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In honor of actor Andy Garcia and his (unintentionally) hilarious reaction to Sofia (Mary Corleone) Coppola's death scene in "The Godfather, Part III."
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September 8,1974

Posted 01-14-2018 at 03:59 PM by TommyJohn
Updated 07-05-2018 at 08:32 PM by TommyJohn

September 8,1974
vs. California Angels
at Anaheim Stadium

The Sox continue to slog along at .500, a team neither here nor there. At this point pennant dreams have long since evaporated and the Sox are playing for second place, their second straight disappointing season after 1972 had ended with so much hope.

Bee Bee Richard, the shortstop that at one time was supposed to make everyone forget Luis Aparicio, was the star of this game. Bee Bee had spent the better part of 1972-74 bouncing between the White Sox and the minors trying to cure his penchant for bobbling grounders. The Sox, meanwhile, finally plugged the gaping hole between second and third base with Bucky Dent. Bee Bee was now being utilized mostly as a pinch-runner and late inning defensive replacement. He was in the lineup for this series at 3rd base to replace a gimpy, aching Bill Melton.

He may not have had much of a career, but Bee Bee could boast that he was a part of baseball history that occurred during the September 7 game between the Sox and Angels. He was at the plate facing Nolan Ryan when the hurler fired a pitch that was clocked at 100.9 miles per hour by a new-fangled creation called a radar gun. It went down in the Guinness Book of World Records as the fastest pitch ever thrown (since broken).

Bee Bee's moment in the September 8 game came in the 3rd inning. He led off with a double against Andy Hassler, the Sox' first hit of the game. Bucky Dent was plonked by a pitch and Dick Allen moved them to second and third on a ground out. Ken Henderson grounded to Dave Chalk at 3rd. Bee Bee broke for the plate on the grounder and Chalk fired a throw towards catcher Tom Egan that hit Bee Bee right in the back. Richard scored to make it 1-0. Ron Santo then came up and grounded into an inning-ending double play.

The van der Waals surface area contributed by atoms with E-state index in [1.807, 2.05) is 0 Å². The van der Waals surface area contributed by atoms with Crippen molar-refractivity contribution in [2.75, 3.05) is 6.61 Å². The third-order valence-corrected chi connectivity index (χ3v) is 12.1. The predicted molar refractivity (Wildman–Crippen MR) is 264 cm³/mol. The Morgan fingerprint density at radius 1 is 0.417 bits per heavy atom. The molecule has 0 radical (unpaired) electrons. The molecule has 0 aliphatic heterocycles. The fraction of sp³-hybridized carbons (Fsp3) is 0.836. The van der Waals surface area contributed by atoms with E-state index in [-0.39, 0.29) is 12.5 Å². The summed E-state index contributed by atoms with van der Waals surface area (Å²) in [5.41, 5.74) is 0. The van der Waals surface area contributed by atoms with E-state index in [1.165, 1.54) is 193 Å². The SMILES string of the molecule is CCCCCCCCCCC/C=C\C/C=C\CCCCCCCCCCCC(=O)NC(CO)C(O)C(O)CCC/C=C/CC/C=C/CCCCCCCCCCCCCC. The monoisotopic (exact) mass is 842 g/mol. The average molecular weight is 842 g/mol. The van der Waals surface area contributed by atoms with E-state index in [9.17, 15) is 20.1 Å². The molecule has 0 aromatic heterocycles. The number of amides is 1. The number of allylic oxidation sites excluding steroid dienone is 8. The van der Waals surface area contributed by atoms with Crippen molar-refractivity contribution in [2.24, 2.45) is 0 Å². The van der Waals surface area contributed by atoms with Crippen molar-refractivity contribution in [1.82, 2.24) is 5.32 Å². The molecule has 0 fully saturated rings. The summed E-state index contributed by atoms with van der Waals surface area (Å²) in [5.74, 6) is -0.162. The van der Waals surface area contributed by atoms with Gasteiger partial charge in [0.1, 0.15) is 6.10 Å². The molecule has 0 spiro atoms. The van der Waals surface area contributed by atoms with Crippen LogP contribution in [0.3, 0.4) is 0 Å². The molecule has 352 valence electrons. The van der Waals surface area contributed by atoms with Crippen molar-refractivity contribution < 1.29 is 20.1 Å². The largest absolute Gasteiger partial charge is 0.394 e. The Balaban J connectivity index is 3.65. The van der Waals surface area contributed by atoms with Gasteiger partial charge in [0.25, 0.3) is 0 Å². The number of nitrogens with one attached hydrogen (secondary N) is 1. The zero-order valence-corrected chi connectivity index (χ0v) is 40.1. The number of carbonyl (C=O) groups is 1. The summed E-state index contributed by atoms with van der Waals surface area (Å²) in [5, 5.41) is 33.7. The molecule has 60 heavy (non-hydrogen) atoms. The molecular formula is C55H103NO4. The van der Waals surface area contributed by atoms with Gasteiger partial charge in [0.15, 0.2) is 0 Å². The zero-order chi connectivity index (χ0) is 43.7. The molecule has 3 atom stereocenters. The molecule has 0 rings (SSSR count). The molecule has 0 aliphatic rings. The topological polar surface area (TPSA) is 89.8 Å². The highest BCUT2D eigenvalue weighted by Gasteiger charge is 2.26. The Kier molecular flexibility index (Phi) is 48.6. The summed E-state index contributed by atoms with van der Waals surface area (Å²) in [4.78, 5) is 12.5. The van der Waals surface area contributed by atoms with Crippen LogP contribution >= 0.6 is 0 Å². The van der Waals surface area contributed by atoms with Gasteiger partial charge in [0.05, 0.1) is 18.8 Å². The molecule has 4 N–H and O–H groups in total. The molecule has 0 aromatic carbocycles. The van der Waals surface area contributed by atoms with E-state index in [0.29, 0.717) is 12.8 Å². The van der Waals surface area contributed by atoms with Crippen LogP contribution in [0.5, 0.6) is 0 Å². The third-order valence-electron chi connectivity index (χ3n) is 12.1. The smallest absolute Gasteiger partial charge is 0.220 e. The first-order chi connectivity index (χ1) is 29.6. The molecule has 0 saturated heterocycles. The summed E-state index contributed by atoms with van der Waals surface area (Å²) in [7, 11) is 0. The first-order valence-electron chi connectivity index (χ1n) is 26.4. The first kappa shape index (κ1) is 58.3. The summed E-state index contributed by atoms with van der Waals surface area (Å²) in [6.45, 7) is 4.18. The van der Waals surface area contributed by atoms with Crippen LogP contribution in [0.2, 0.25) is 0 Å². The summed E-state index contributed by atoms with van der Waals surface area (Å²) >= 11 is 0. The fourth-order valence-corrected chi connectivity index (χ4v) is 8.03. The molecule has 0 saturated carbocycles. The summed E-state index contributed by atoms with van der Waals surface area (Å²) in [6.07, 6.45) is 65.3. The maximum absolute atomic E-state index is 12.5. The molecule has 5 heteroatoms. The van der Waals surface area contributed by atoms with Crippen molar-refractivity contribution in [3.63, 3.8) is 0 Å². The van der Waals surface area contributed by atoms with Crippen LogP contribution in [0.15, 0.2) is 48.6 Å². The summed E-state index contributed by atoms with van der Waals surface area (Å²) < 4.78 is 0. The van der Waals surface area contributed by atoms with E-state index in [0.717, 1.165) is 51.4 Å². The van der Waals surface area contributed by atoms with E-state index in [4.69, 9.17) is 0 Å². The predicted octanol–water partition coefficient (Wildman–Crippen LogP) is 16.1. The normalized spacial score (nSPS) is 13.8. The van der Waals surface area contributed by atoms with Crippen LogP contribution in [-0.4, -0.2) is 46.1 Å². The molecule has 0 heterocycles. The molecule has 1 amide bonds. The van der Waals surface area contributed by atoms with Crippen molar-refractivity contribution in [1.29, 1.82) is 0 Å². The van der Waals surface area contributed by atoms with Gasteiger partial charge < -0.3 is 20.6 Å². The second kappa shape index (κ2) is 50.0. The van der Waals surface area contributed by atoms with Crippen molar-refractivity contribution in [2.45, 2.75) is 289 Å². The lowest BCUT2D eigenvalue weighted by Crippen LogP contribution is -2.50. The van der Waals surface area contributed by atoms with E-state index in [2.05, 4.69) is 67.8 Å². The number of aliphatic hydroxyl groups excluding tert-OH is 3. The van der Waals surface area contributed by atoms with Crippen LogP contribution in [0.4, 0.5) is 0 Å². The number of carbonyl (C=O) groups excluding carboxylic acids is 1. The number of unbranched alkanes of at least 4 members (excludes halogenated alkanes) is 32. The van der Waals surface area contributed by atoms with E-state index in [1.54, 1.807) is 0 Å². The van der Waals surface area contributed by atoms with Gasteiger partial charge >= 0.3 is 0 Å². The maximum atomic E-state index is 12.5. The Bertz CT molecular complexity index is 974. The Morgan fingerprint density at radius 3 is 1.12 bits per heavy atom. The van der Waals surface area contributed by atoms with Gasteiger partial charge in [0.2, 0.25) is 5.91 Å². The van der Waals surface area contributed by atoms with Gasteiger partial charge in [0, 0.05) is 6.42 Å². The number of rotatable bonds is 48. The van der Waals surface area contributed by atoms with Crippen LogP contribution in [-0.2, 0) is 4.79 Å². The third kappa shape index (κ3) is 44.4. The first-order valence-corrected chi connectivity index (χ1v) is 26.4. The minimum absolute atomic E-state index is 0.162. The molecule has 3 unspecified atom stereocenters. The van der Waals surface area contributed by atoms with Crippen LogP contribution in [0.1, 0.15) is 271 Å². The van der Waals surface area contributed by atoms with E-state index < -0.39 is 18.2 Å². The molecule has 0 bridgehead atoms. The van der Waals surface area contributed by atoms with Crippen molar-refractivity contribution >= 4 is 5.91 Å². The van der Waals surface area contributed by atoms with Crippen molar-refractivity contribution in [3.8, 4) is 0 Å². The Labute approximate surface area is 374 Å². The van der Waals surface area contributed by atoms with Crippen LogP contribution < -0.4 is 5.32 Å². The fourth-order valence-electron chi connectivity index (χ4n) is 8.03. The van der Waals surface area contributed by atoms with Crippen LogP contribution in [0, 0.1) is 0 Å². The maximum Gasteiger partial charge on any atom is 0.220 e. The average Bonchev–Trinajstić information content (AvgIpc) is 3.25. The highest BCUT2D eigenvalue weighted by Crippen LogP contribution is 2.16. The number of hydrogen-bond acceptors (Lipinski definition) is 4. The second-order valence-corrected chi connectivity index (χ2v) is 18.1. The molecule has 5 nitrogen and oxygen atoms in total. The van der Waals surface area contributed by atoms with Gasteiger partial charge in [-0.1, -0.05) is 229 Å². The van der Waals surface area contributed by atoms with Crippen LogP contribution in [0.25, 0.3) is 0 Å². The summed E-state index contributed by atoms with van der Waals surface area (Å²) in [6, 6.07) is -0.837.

Hassler was absolutely terrific after that, not allowing a hit to the White Sox after Richard's double. Jim Kaat was almost as good, allowing five hits and no runs for 6.2 innings. Terry Forster relieved in the 7th and allowed only two hits the rest of the way. Two Angels also reached base on errors by-guess who?-Bee Bee. He just couldn't help himself.

A pivotal at-bat happened in the 8th inning, although no one realized it until later. Dick Allen, 0-for-2 this night, came up to the plate against Andy. Allen had been in a slump of late. He still led the AL in home runs with 32, but hadn't hit one since August 16th. Allen grounded to Denny Doyle at 2nd, who tossed to Bob Oliver at 1st to retire him. Allen walked off the field and was replaced at 1st base in the bottom of the 8th by Tony Muser.

Forster put the Angels down in the 9th to wrap up the 1-0 win. Andy Hassler had pitched one of the best games of his career-he allowed one unearned run on one hit-and walked away the loser.

TRIVIA ASIDE: Andy Hassler is also a footnote in Chicago baseball history. He was one of the pitchers that John Holland acquired in the Cubs-Angels trade that Ron Santo aborted. Ronnie, in this game, went 0-for-4 against Hassler with one strikeout.

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